The Authority of Words

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The Authority of Words

In the tragic play Julius Caesar by William Shakespeare, Antony uses the power of words as a tactic to skillfully persuade the people that Caesar’s death was unjustified. Caesar has been killed by the conspiracy because they thought he was too powerful to be kept alive. His most loyal friend Antony makes a speech in order to persuade the Romans the murder the conspiracy committed was wrong. He uses several techniques to captivate the audience and change their view on Caesar’s death. Antony uses ethos, logos, and pathos to convince his audience that Brutus and the conspiracy had no right to assassinate Caesar.

Antony uses ethos throughout his speech to verify the credibility of Brutus’s opinions and to pacify the audience. An appeal to ethos is an appeal to appear credible to the audience. Antony introduces his speech by saying, “Friends, Romans, countrymen, lend me your ears. / I come to bury Caesar, not to praise him” (III.ii.82-83). He welcomes the Romans as his friends, which puts them at ease and makes them want to listen to what he has to say. Antony tells the audience that he did not come to talk about the achievements of Caesar and that allows the Romans to listen without knowing that he is trying to persuade them into thinking that Caesar was not an ambitious person. By using the word “friends” it makes them think that Antony is respectable and they can trust what he is saying. After Antony told the audience that Brutus

said Caesar was ambitious, he goes on to verify Brutus’s opinion by reiterating that, “Brutus is an honorable man; / So are they all, all honorable men-” (III.ii.91-92). This leads the people to think that he respects Brutus, even though he is disagreeing with him, and i...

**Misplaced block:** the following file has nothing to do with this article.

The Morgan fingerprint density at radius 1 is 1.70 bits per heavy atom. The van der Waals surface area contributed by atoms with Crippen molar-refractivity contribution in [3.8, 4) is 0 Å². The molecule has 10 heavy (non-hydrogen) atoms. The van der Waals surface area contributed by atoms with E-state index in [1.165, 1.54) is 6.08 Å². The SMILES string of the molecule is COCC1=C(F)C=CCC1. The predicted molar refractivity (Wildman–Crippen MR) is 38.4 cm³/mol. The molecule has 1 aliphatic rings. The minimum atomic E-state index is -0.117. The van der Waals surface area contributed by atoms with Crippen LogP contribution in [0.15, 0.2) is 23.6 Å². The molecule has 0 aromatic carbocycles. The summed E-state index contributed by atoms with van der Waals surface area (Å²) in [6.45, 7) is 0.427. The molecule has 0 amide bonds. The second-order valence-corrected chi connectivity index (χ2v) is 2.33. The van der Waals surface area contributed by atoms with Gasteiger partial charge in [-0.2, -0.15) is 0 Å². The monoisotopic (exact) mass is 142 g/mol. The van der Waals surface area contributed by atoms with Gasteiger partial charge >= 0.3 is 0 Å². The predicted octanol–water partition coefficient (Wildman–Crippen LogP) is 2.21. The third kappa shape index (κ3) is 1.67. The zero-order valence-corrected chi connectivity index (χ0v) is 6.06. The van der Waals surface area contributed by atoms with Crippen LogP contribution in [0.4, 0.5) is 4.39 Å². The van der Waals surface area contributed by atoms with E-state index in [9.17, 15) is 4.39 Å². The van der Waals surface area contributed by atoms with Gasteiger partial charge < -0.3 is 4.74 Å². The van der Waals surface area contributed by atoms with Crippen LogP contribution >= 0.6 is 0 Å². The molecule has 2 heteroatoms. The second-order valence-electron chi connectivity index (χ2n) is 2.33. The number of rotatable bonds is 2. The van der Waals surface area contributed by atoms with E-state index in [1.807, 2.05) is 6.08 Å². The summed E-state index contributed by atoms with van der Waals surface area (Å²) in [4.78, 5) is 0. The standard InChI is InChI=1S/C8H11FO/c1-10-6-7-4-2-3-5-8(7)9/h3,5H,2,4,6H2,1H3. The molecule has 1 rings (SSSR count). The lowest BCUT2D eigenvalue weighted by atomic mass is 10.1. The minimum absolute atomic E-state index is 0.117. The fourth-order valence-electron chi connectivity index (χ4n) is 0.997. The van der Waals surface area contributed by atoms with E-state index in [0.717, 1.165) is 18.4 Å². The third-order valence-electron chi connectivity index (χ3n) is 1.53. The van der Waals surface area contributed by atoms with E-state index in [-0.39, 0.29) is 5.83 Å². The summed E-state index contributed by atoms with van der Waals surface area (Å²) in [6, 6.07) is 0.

... middle of paper ... without a cause. Through the use of pathos, the audience is captivated and they are able to see the pain that Antony is going through, which creates an image that Caesar was killed for an unnecessary cause.

Convincing his audience that Brutus and the conspiracy were unjust by murdering Caesar, Antony uses ethos, logos, and pathos. In his speech, Antony tactically sways the public to see his side of the argument and to take revenge for the brutal murder of his beloved friend Caesar. Many people, especially lawyers, study his speech today to analyze why Antony was persuasive to his audience. Throughout the world, individuals continue to mimic the tactics of ethos, logos, and pathos in their arguments to create a more solid and believable case.

Works Cited
Crowther, John, ed. “No Fear Julius Caesar.” SparkNotes LLC. 2005. Web. 25 Jan. 2010.
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